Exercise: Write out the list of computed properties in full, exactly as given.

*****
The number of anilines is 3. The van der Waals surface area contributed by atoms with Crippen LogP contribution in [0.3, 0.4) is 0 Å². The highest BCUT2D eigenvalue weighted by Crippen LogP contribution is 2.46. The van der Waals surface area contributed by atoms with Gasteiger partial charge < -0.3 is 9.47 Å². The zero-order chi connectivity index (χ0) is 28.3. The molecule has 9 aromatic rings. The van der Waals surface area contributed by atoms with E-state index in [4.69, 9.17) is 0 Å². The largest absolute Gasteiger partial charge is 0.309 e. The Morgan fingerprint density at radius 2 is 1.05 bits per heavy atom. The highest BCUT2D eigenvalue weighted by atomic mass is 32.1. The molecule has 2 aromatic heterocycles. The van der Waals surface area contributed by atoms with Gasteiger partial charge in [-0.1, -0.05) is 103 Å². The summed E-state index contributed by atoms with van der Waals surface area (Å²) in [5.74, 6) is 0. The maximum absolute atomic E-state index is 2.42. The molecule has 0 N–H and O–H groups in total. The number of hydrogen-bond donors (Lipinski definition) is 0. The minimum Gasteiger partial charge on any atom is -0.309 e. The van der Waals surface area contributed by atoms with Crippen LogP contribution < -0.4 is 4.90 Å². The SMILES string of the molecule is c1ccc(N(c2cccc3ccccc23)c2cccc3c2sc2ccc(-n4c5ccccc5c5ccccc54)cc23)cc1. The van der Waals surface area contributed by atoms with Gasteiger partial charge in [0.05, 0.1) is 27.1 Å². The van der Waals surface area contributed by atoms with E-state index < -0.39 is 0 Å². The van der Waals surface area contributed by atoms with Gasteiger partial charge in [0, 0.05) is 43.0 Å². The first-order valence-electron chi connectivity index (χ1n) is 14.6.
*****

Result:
The number of anilines is 3. The van der Waals surface area contributed by atoms with Crippen LogP contribution in [0.3, 0.4) is 0 Å². The highest BCUT2D eigenvalue weighted by Crippen LogP contribution is 2.46. The van der Waals surface area contributed by atoms with Gasteiger partial charge < -0.3 is 9.47 Å². The zero-order chi connectivity index (χ0) is 28.3. The molecule has 9 aromatic rings. The van der Waals surface area contributed by atoms with E-state index in [4.69, 9.17) is 0 Å². The largest absolute Gasteiger partial charge is 0.309 e. The Morgan fingerprint density at radius 2 is 1.05 bits per heavy atom. The highest BCUT2D eigenvalue weighted by atomic mass is 32.1. The molecule has 2 aromatic heterocycles. The van der Waals surface area contributed by atoms with Gasteiger partial charge in [-0.1, -0.05) is 103 Å². The summed E-state index contributed by atoms with van der Waals surface area (Å²) in [5.74, 6) is 0. The maximum absolute atomic E-state index is 2.42. The molecule has 0 N–H and O–H groups in total. The number of hydrogen-bond donors (Lipinski definition) is 0. The minimum Gasteiger partial charge on any atom is -0.309 e. The van der Waals surface area contributed by atoms with Crippen LogP contribution < -0.4 is 4.90 Å². The SMILES string of the molecule is c1ccc(N(c2cccc3ccccc23)c2cccc3c2sc2ccc(-n4c5ccccc5c5ccccc54)cc23)cc1. The van der Waals surface area contributed by atoms with Gasteiger partial charge in [0.05, 0.1) is 27.1 Å². The van der Waals surface area contributed by atoms with E-state index < -0.39 is 0 Å². The van der Waals surface area contributed by atoms with Gasteiger partial charge in [0, 0.05) is 43.0 Å². The first-order valence-electron chi connectivity index (χ1n) is 14.6.